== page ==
The older touch pool next to the gift store kind of gives you an idea what style of older aquarium this is. Lots of small tiles and classic architecture that was once very modern. 

Upon return to the North building we learned that the stadium show pool had an underwater stadium as well. We got to watch the second dolphin show from below the surface!

Me trying to connect with creatures of the ocean. This underwater stadium shows off the sheer size of this aquarium’s main show pool. The show pool doubles as living habitat for most dolphins giving them lots of room compared to some other institutions.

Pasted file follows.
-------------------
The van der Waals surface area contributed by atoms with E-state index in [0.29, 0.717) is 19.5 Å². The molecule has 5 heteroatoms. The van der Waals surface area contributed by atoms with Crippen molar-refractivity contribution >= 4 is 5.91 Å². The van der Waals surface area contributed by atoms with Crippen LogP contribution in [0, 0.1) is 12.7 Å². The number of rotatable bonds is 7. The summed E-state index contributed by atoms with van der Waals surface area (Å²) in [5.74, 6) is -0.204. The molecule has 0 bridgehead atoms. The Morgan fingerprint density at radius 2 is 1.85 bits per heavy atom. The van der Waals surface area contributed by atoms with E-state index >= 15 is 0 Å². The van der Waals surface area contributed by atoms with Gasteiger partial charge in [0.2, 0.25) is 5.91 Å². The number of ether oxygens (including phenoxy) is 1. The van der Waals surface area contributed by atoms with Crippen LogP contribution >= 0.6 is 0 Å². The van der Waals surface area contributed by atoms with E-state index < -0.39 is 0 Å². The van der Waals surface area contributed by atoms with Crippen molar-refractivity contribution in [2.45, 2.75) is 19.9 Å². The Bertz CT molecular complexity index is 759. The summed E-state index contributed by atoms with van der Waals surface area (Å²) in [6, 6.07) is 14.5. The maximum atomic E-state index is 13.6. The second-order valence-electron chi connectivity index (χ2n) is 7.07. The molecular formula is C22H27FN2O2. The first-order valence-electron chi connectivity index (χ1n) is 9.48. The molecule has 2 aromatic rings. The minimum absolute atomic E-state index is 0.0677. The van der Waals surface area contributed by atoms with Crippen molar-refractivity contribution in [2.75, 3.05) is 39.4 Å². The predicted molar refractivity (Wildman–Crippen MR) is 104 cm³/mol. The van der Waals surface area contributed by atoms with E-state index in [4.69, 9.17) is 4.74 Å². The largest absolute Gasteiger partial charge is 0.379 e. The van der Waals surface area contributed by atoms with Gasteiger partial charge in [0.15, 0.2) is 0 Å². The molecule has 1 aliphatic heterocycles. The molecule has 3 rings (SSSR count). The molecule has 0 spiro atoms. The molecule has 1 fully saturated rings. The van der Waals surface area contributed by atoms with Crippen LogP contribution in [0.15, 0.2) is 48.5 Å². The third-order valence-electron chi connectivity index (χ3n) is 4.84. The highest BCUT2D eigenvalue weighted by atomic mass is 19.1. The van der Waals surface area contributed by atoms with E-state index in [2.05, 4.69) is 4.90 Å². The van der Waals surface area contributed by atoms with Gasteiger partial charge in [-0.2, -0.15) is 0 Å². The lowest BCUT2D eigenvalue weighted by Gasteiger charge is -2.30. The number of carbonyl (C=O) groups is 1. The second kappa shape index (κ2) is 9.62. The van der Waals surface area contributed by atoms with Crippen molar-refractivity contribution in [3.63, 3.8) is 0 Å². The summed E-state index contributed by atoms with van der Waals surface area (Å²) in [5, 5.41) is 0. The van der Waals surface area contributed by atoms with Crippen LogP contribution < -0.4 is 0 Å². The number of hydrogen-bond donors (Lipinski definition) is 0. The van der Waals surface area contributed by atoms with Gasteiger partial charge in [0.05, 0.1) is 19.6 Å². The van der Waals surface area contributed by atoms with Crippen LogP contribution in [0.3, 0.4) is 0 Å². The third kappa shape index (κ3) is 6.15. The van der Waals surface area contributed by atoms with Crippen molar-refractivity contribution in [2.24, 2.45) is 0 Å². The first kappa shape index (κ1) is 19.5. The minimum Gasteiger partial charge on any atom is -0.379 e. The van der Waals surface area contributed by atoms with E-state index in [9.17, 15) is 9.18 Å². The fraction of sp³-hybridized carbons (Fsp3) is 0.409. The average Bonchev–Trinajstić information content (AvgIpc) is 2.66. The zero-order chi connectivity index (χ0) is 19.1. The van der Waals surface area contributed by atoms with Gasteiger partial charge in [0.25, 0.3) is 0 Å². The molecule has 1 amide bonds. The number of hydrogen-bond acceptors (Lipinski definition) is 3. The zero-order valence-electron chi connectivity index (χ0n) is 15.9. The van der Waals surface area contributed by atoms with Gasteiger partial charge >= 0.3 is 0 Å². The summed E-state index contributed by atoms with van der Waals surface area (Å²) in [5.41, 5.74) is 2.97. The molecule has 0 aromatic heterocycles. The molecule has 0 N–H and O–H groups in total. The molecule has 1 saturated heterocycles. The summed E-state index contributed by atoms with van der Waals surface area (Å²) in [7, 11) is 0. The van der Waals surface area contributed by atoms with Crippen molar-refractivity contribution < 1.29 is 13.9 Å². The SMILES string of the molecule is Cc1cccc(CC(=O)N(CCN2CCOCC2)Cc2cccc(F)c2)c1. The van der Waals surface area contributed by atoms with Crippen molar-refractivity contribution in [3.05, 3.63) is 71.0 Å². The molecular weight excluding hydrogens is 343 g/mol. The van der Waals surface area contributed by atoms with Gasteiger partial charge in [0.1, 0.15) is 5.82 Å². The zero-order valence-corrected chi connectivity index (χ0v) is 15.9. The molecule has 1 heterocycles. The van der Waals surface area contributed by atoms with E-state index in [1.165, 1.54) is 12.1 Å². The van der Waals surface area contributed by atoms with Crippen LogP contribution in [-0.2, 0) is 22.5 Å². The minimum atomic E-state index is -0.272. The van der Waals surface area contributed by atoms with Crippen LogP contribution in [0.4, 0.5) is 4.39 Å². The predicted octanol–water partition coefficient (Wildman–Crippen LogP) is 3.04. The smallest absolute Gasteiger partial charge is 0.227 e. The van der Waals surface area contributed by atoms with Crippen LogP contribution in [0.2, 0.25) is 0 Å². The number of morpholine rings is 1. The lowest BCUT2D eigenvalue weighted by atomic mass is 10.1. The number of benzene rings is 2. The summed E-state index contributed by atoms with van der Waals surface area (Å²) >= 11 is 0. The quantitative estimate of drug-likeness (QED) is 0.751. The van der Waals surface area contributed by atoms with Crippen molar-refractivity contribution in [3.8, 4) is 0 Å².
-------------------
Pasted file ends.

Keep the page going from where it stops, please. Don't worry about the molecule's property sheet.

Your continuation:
We of course had to catch the orca demonstration with Stella and her daughter Nagoya-born Lynn. The aquarium’s bull (male orca) Earth was in the larger back exhibit.

The aquarium does not do orca shows, but rather hosts smaller demonstrations for visitors to get an up-close look at the orcas.

It was a bit unorganized and meant to be seen from either below or above the surface. Again the lack of english in this case was a tad restricting. 

Lynn!!! <3 The aquarium’s pride and true. The sheer amount of “I <3 Lynn” merchandise is awesome. Of course we bought some. 

And with that we say goodbye to the Port of Nagoya Aquarium, one of my favorite aquariums around. Their orcas and dolphins are well taken care of and when in the area we definitely advise you visit the aquarium. It’s refreshing to experience such a new state-of-the-art stadium/aquarium set up (North building).


Thank you for checking out this rather unusual site post! We have lots of coasters and theme park-ness from our travels to Asia on our Asia page. Here are some of the newest: